THE BLOG

Boffin Fallacy

17/04/2013 12:47 BST | Updated 15/06/2013 10:12 BST

(ˈbɒfɪn fal-uh-see)

-- n

The misconception Technologists do not understand business - that it's something they can't do, won't enjoy and is beneath them.

Last month, I was invited to deliver the Turing Lecture series in the UK. A four day, four city tour, it's a unique, high-intensity opportunity to engage in a conversation with technologists (engineers, computer scientists, natural scientists, mathematicians) based all over the country, who work and study at some of the most innovative institutions in the world.

Typically, the lecture is a technical affair, but given my background as a technologist turned entrepreneur I wanted to talk instead about that transition and the challenges those making it face. This topic is particular apropos given the British Government's focus on innovation-lead business as a key driver for the growth the economy needs to get out of its current predicament.

While I don't have the space here to recount every experience (my blog has the full write up and you can watch the lecture at the BCS's website), when I transitioned from CTO to CEO I found, time and time again, that my computer science degree (quantitative, rigorous, analytical) turned out to be the perfect grounding for areas that I thought I was ill-prepared for (marketing, finance, even human resources and sales). I'll go so far as to make the general case: the increasingly quantitative way business gets done means leadership positions in modern enterprises are better suited to those with a numerate background, whether they self-identify as technologists or businesspeople.

Look beyond the UK and the evidence is plentiful. Bill Gates, Larry Ellison, Eric Schmidt, Larry Page, Sergei Brin, Mark Zuckerberg are all technologists turned business leaders who have built massive, growing companies delivering trillions of dollars in value. Back in Blighty, the list is significantly shorter, with only a few, although admittedly outstanding, exceptions (James Dyson, Warren East and Mike Lynch spring to mind). Why is this? Why do technologists on one side of the pond leap easily into the CEO role while those on our side stay firmly entrenched in R&D departments and engineering teams?

I think the fundamental reason is unrelated to skills or education. I think the problem is mindset. There's a view in the UK that technologists and engineers are boffins--hapless, technically-minded individuals who aren't leaders, don't get business and won't succeed if they try it out. Just think of Alan Sugar's comment a couple of years ago that he "never knew an engineer who could turn his hand to business". You might write that off as a light-entertainment television personality making controversial comments for attention, but when you remember that around that time he'd been the government-appointed 'Enterprise Champion', the joke turns sour very quickly.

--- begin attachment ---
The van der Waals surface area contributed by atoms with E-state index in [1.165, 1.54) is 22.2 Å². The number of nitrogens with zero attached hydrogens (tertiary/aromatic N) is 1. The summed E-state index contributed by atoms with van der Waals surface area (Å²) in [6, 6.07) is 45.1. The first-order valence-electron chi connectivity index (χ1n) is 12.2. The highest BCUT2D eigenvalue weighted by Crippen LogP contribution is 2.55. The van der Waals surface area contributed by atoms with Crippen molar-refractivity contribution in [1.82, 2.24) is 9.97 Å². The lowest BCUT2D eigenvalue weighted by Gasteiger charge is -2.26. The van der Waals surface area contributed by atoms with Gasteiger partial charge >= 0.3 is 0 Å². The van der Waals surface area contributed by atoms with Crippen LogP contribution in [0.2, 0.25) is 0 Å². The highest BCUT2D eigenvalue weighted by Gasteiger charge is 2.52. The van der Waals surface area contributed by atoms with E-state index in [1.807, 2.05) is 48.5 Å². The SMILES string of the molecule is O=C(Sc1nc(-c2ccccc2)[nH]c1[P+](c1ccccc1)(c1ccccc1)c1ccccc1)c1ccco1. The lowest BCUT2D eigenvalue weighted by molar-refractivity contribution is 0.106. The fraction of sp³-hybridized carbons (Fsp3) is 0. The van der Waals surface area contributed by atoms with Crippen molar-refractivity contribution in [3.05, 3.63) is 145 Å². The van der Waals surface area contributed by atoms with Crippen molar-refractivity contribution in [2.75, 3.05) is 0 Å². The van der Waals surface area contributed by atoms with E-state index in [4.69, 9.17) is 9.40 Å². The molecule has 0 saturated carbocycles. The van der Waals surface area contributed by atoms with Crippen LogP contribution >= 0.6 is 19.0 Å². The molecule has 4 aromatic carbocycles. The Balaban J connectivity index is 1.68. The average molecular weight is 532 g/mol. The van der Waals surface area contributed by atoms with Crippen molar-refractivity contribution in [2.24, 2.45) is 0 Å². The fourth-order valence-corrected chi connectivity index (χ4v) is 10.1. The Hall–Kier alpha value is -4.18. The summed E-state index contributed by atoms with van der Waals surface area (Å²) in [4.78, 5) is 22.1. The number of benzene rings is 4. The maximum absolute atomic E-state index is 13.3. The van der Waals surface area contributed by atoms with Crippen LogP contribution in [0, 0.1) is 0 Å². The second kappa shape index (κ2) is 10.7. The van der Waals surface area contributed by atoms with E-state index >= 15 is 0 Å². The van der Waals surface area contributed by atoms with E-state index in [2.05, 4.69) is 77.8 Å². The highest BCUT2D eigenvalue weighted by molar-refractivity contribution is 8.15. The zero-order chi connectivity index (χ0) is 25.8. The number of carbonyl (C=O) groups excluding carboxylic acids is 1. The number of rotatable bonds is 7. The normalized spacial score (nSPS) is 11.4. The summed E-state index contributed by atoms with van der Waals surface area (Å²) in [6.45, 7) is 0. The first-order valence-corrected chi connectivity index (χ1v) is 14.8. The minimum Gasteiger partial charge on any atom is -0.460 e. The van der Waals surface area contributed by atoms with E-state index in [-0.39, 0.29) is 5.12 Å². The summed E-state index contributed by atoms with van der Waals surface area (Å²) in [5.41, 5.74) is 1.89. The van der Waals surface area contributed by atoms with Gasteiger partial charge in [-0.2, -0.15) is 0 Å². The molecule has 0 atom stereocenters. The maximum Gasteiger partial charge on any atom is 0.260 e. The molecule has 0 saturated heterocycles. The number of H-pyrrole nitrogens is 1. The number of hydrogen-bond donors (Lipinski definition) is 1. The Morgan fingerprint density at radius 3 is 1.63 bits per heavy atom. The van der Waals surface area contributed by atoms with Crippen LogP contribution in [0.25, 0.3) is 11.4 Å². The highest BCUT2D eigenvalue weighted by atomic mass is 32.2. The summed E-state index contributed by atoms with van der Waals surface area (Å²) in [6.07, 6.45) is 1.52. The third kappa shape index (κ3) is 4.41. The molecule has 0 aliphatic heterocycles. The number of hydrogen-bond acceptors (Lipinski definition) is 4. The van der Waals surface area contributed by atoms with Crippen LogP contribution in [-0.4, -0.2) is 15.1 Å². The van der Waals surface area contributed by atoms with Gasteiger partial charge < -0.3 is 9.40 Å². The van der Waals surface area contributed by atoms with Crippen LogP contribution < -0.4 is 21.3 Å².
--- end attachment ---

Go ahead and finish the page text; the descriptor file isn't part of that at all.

I believe that in recent history Britain has underestimated science and engineering. Once a highly regarded and gentlemanly pursuit, at some point ignorance of these disciplines became a perverse badge of honor. C.P. Snow probably made this point the best in Two Cultures (a wonderful read - both for the content and as a reminder of a time when great arguments were made over an hour, and not reduced to simplistic, TV-friendly sound bites). I won't be able to capture the depth or breadth of his arguments here, but to summarize, as a successful author AND chemist and therefore a member of both the literary and scientific classes, he was dismayed by the great divide between the two disciplines and, in particular, how members of the former appeared quick and proud to dismiss any understanding of the latter. But British technologists can't simply blame others. We have our own disdain for business. Smart kids who study science and engineering in Britain are encouraged to pursue an academic or at least technical career, there's an insidious implication that there's something impure or less exalted about commerce and the block and tackle of business. The most damaging property of the Boffin Fallacy is not that the country woefully underestimates and pigeonholes its brightest technologists; it's that the technologists have heard it so often that they have come to believe it themselves.

Let me end on a positive note. There is no doubt that Britain, with its great education system, has for generations been the birthplace of amazingly talented inventors whose creations have allowed us to punch above our weight in innovation and technology. However, we have failed time and again to help these inventors follow through and create and run the businesses that exploit these inventions. Data shows that these technology/founder CEOs do better than their hired 'businessperson' counterparts, so when the Boffin Fallacy gets in the way and stops them from making this leap, we end up limiting the positive commercial, societal and even technological impact of their ingenuity. We end up selling innovation short.